Both of these concepts are fairly easy to model. Another consideration would be the lean manufacturing module. It has much less overhead than discrete manufacturing module. People would just simply report what they packaged. Of all the possible solutions, the discrete manufacturing module would be the least effective solution.
  • In reply to donoriggs:

    Don, I appretiate a lot taking the time for sharing your knowledge and experience, it is clear the concept behind your idea and I also share the particular "considerations" for this model.

    Many thank and best regards
  • In reply to donoriggs:

    Hi Don, I've been reading regarding lean functionality within Dynamics 365, in the following white paper technet.microsoft.com/.../hh272876.aspx (page 27) it seems that this could provide a good approach to continuous manufacturing. Have you use/know about using kanbans for this purpose?
  • Hi Hector

    I have one similar requirement but the approach adopted was due to the historical nature of the solution, so for one product they have multi-level BOM's and many batch orders which represent all of the WIP stages of the product. The mix in your case is one batch order they periodically report as RAF in the day, there are then different batch orders as that base mix is transformed, the production is flow so the material moves but actually jumps batch order per cell transformation. The end batch order whilst started as driven from forecast is ultimately amended as the days orders come in whilst the base WIP products are being made, and this then drives the final order. They validate the quantity of the mix and the next stage because they have weigh stations as it moves from one step of the process to the next, so they weigh it and RAF it, once they they have no more product in lineside they have made all that is required and do a final RAF - validate the labour and material and ultimately close the order.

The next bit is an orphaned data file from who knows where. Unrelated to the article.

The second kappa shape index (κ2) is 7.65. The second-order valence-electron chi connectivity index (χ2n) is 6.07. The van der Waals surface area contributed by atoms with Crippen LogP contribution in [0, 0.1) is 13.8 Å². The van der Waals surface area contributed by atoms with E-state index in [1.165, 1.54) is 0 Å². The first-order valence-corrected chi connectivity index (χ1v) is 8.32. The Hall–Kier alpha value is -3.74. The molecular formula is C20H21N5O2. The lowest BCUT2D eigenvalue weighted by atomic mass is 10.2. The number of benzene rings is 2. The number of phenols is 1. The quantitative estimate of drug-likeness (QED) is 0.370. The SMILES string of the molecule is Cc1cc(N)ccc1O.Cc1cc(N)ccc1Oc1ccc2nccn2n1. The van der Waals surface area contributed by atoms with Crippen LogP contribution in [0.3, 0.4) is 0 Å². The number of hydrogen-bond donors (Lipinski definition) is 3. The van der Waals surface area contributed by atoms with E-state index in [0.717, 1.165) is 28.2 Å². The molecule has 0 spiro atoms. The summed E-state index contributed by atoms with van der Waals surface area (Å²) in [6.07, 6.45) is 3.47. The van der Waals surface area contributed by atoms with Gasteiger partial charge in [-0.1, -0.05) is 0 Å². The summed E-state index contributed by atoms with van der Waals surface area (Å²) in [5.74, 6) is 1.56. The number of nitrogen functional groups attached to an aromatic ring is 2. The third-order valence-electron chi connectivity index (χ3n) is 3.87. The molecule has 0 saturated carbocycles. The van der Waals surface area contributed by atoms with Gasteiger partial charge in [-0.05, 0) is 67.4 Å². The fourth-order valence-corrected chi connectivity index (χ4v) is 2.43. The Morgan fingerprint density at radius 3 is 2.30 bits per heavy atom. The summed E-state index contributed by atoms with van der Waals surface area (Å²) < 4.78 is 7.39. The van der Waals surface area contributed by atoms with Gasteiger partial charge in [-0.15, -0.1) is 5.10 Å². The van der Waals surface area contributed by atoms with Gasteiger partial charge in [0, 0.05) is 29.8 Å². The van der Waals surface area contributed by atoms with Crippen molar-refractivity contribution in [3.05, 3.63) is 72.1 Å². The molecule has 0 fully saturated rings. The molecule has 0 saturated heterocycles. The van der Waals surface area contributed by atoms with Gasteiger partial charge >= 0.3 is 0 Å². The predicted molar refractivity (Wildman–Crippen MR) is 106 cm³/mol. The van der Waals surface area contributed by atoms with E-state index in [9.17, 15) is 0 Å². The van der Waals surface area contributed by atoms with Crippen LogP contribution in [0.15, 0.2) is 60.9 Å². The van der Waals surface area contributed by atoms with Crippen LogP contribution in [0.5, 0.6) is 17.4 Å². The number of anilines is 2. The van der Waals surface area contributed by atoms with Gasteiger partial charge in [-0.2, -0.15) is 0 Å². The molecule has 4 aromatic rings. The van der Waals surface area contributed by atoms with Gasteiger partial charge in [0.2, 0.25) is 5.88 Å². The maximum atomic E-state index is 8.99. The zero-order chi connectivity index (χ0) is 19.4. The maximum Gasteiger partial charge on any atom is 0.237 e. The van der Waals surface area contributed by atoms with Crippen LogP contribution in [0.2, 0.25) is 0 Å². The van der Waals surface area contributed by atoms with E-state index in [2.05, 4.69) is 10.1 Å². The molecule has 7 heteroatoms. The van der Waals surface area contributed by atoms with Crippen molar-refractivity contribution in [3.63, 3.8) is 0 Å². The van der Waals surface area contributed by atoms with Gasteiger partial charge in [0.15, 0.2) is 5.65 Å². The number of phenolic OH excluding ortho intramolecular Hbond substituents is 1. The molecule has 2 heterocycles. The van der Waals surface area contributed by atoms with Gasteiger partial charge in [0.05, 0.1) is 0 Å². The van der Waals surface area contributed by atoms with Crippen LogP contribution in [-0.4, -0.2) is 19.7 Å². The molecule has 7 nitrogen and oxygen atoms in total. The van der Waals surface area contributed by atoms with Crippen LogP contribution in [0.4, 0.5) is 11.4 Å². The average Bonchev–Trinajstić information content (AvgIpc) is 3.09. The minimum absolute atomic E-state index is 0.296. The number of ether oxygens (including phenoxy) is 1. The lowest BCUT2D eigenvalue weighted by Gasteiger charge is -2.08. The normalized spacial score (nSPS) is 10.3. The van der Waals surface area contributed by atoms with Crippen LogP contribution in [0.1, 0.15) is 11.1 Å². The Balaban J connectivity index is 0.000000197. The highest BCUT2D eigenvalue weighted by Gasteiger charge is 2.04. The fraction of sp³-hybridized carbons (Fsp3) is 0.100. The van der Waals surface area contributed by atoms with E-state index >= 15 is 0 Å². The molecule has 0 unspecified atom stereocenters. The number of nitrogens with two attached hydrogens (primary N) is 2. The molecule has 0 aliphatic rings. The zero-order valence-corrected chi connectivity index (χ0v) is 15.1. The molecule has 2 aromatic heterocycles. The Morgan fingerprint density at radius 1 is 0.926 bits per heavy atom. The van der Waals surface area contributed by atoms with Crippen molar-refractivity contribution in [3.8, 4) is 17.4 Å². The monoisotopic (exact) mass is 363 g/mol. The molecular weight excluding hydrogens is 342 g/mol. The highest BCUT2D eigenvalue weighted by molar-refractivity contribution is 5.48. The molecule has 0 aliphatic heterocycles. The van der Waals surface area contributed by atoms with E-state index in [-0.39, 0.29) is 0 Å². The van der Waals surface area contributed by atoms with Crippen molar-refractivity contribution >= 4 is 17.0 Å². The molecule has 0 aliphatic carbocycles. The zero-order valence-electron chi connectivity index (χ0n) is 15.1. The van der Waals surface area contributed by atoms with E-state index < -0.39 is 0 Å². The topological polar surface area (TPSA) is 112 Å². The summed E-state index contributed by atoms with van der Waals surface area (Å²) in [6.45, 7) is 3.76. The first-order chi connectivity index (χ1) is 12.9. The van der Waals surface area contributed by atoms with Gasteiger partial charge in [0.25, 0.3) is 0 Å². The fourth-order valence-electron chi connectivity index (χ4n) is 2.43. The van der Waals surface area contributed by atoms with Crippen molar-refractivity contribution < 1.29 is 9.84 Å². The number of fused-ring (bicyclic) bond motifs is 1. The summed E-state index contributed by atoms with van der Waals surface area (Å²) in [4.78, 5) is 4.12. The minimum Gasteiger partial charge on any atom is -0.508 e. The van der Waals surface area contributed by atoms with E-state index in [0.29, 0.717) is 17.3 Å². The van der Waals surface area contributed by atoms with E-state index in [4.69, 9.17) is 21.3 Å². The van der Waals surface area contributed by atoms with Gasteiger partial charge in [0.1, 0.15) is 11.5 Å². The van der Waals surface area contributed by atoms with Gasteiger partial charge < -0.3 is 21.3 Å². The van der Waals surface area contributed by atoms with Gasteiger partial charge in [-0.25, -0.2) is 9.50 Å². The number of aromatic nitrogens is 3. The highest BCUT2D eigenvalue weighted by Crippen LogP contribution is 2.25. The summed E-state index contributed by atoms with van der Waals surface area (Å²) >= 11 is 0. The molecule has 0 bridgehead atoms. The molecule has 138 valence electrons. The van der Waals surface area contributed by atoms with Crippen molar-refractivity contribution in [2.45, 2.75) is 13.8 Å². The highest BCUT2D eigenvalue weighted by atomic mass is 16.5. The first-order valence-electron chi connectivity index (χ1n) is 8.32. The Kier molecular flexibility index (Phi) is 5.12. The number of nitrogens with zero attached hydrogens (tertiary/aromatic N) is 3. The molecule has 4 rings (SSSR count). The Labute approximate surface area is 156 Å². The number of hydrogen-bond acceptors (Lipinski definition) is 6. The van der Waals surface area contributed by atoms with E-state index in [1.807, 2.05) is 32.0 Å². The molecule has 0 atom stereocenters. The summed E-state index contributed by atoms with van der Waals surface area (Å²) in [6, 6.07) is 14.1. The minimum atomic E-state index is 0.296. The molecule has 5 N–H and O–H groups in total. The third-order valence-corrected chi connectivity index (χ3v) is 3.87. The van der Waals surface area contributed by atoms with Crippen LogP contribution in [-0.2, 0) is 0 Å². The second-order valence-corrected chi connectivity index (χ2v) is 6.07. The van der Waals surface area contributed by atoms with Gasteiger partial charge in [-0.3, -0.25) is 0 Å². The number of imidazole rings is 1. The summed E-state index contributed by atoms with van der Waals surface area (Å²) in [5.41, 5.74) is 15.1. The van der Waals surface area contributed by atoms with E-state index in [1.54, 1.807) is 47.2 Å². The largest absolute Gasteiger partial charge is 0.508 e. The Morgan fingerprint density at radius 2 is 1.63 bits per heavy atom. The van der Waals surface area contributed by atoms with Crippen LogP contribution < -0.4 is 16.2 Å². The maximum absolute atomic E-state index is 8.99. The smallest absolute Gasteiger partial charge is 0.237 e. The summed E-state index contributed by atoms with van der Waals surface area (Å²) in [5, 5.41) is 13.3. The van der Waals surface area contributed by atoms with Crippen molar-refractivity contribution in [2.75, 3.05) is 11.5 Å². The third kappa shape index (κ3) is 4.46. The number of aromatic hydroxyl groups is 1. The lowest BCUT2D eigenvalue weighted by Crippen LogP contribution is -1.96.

One other consideration is that the customer needed the packaging differentiation of the final product to be a distinct item, we looked at configuration dimension etc but they decided to have different items per packaging, which gives them more work for promotional packaging, but it is the approach they wanted to take.
  • In reply to AdamRoue:

    Thanks a lot Steve,
    The customer here has been working with semi-finished and packaging orders since AX2009, they are moving to 365 now and they expectation is to eliminate the semi-finished orders, and they do not want to have separate routes either. The bulk cannot be measured with their equipment. So I'm trying to find the best possible solution in this implementation, I'm trying to find out if Kanban is the right or better approach... I have proposed them almost the same (bulk-packaging model) with co-products, containerized packaging, but this still requires separate batch orders and separate routes...
  • In reply to Héctor Eduardo Cazot:

    You are only trying to map the process to the software, if they cannot measure the bulk you cannot report it at that stage. The customer may have an expectation but I have customers expecting reason codes on inventory journals on every implementation and they are shocked it does not have them. We are not the authors and can only advise on the possibilities and options. Not sure Kanban gets you anyway, it is a replenishment flag in essence, reusable but still technically a separate order.